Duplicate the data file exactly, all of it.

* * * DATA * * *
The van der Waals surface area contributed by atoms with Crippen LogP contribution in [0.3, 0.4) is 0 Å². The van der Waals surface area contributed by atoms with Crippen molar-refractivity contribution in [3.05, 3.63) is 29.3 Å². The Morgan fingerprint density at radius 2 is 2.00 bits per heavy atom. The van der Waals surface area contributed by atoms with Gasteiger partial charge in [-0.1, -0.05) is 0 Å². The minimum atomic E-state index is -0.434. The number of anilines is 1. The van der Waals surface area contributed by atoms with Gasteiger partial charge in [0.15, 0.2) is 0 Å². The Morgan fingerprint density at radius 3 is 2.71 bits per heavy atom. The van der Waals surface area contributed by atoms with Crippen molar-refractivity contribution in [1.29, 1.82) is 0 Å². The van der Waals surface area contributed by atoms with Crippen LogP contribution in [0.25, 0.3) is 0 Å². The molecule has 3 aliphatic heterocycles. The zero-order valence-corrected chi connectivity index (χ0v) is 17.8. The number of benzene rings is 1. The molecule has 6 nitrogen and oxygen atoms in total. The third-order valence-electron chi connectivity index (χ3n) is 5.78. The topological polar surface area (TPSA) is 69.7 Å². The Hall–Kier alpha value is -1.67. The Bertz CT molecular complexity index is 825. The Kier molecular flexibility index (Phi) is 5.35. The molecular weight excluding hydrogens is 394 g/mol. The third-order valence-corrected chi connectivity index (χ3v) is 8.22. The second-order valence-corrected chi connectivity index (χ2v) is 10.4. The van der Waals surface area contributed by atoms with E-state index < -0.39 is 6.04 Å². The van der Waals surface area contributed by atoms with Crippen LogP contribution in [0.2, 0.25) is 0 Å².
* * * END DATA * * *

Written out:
The van der Waals surface area contributed by atoms with Crippen LogP contribution in [0.3, 0.4) is 0 Å². The van der Waals surface area contributed by atoms with Crippen molar-refractivity contribution in [3.05, 3.63) is 29.3 Å². The Morgan fingerprint density at radius 2 is 2.00 bits per heavy atom. The van der Waals surface area contributed by atoms with Gasteiger partial charge in [-0.1, -0.05) is 0 Å². The minimum atomic E-state index is -0.434. The number of anilines is 1. The van der Waals surface area contributed by atoms with Gasteiger partial charge in [0.15, 0.2) is 0 Å². The Morgan fingerprint density at radius 3 is 2.71 bits per heavy atom. The van der Waals surface area contributed by atoms with Crippen molar-refractivity contribution in [1.29, 1.82) is 0 Å². The van der Waals surface area contributed by atoms with Crippen LogP contribution in [0.25, 0.3) is 0 Å². The molecule has 3 aliphatic heterocycles. The zero-order valence-corrected chi connectivity index (χ0v) is 17.8. The number of benzene rings is 1. The molecule has 6 nitrogen and oxygen atoms in total. The third-order valence-electron chi connectivity index (χ3n) is 5.78. The topological polar surface area (TPSA) is 69.7 Å². The Hall–Kier alpha value is -1.67. The Bertz CT molecular complexity index is 825. The Kier molecular flexibility index (Phi) is 5.35. The molecular weight excluding hydrogens is 394 g/mol. The third-order valence-corrected chi connectivity index (χ3v) is 8.22. The second-order valence-corrected chi connectivity index (χ2v) is 10.4. The van der Waals surface area contributed by atoms with E-state index < -0.39 is 6.04 Å². The van der Waals surface area contributed by atoms with Crippen LogP contribution in [0.2, 0.25) is 0 Å².